Editorial: Advocate: Your elected officials want to know what you care about

(Photo / Eric Black)

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An advocate is someone who pleads for, supports or recommends actions on behalf of another person. In our political system, this occurs through policy initiatives. Did I lose you at “political system?”

During the Texas Baptist Christian Life Commission Advocacy Day in Austin, I learned not to tune out when people start talking about politics and politicians. Instead of tuning out, I learned how to lean into the political process. I learned just how easy it is to make a difference through advocacy.

A rationale: Advocacy is in the DNA of every Christian

“If anyone sins, we have an Advocate with the Father, Jesus Christ the righteous” (1 John 2:1).

Inasmuch as Christians believe Jesus pleads our case before God the Father—because we do have a case before God—and inasmuch as Christians believe Jesus lives in us through the Holy Spirit, then Christians believe advocacy is at the core of our identity in Christ. Advocacy is in the Christian DNA.

Christians become ambassadors of Christ when they, in turn, serve as advocates in our political system, speaking for those whose power to seek justice is marginalized and supporting just policies that reflect the kingdom of God more than human self-interest.

And followers of Jesus Christ are perfect for this because they understand and value biblical teachings about putting the cause of the vulnerable before self-interest. They understand that people take precedence over politics, and they accept that solving problems and addressing needs is more important than winning.

These are some of the things I learned about advocacy during the CLC Advocacy Day.

Advocacy is simple: The nuts and bolts

“Constituents who make the effort to personally communicate with their senators and representatives … are more influential than lobbyists and news editors,” Kathryn Freeman, director of public policy for the CLC, said.

Don’t miss what she said.

You are a constituent.

Your personal communication is more influential than high powered lobbyists. Did you know that?

Your personal communication is more influential than mine is as an editor.

So, how do you make your communication personal? The same way you make any communication personal.

Prepare ahead for communicating with your elected officials. Know the most important thing you want to get across and gather the facts about it. Think of a personal story about why that issue matters to you. And tell your story. Keep it brief, simple and to the point.

Visit your elected officials at their offices, and be prepared to leave a note with their staff in case they are not available.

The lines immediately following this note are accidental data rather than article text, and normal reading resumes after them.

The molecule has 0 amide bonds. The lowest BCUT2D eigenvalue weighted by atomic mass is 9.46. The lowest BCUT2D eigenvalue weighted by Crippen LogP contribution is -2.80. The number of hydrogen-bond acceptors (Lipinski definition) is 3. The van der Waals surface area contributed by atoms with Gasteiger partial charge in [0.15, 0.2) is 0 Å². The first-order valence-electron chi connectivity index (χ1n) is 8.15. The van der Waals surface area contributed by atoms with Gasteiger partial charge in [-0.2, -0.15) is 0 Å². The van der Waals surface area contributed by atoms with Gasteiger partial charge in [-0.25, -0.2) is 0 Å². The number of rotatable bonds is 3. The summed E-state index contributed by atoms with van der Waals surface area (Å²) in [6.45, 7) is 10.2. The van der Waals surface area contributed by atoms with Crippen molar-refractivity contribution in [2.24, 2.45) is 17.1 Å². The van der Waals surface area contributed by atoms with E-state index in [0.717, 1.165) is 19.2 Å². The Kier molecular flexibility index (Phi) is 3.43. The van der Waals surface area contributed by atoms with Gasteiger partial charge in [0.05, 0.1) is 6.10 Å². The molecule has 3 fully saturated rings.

Call your elected officials … on the phone.

Send a personal email or letter.

Pray for them, and let them know you are praying for them.

Advocacy: There is power in numbers

Each of the 31 members of the Texas Senate represents about 800,000 people. Each of the 150 members of the Texas House of Representatives represents about 168,000 people.

Yes, these elected officials are busy. They represent complex communities throughout an immense state, and they must keep their eyes and ears open to all their constituents.

Your visit, your story, your advocacy can cut through the complexity and commotion and can be the difference between just policies being adopted or being ignored.

I grew up in New Mexico, and today—March 27, 2019—was my first visit to the Texas State Capitol. The building is as impressive as I imagined. The most impressive thing about it, though, is that as a citizen of the State of Texas now, it’s just as much my building as it is those who’ve been in Texas for generations.

During my first visit to the Texas Capitol, a small group of Texas Baptist advocates who were visiting their elected officials invited me to join them, and I had the honor of meeting their senator.

He was mulling over Senate Bill 17, a religious freedom bill proposed by Senator Charles Perry, R-Lubbock, that would allow refusal of service based on sincerely held beliefs. The senator wanted to know what we thought of this bill, and I listened as his constituents responded.

And then the senator wanted to know what I thought. He wasn’t patronizing me. He feels the weight of this bill and wanted to hear me.

There is great power in the number one. Every single constituent in the State of Texas has the power to help senators and representatives wrestle with the weight of governing a complex and immense state and to arrive at just solutions.

All you have to do is advocate. Your elected officials want—no, they need—to hear you.

Eric Black is the executive director, publisher and editor of the Baptist Standard. He can be reached at eric.black@baptiststandard.com or on Twitter at @EricBlackBSP.

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If we achieved our goal—or didn’t—we’d love to hear from you. Send an email to Eric Black, our editor. Maximum length for publication is 250 words.

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